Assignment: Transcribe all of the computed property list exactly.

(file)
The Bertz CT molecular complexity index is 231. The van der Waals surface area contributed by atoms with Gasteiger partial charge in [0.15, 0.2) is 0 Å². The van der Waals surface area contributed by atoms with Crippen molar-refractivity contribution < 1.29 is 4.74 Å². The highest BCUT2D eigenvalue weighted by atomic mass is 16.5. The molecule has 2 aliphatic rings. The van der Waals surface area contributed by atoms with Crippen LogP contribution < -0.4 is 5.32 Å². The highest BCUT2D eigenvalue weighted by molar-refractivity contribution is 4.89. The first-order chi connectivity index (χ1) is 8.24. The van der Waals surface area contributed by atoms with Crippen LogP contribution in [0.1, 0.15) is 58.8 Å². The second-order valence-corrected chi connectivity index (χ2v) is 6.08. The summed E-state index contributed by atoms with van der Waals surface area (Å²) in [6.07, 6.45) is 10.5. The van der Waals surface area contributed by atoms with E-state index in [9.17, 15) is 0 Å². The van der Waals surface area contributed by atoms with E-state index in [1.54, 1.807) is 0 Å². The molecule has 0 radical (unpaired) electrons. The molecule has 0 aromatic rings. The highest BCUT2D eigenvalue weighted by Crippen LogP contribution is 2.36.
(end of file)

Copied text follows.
The Bertz CT molecular complexity index is 231. The van der Waals surface area contributed by atoms with Gasteiger partial charge in [0.15, 0.2) is 0 Å². The van der Waals surface area contributed by atoms with Crippen molar-refractivity contribution < 1.29 is 4.74 Å². The highest BCUT2D eigenvalue weighted by atomic mass is 16.5. The molecule has 2 aliphatic rings. The van der Waals surface area contributed by atoms with Crippen LogP contribution < -0.4 is 5.32 Å². The highest BCUT2D eigenvalue weighted by molar-refractivity contribution is 4.89. The first-order chi connectivity index (χ1) is 8.24. The van der Waals surface area contributed by atoms with Crippen LogP contribution in [0.1, 0.15) is 58.8 Å². The second-order valence-corrected chi connectivity index (χ2v) is 6.08. The summed E-state index contributed by atoms with van der Waals surface area (Å²) in [6.07, 6.45) is 10.5. The van der Waals surface area contributed by atoms with E-state index in [9.17, 15) is 0 Å². The van der Waals surface area contributed by atoms with E-state index in [1.54, 1.807) is 0 Å². The molecule has 0 radical (unpaired) electrons. The molecule has 0 aromatic rings. The highest BCUT2D eigenvalue weighted by Crippen LogP contribution is 2.36.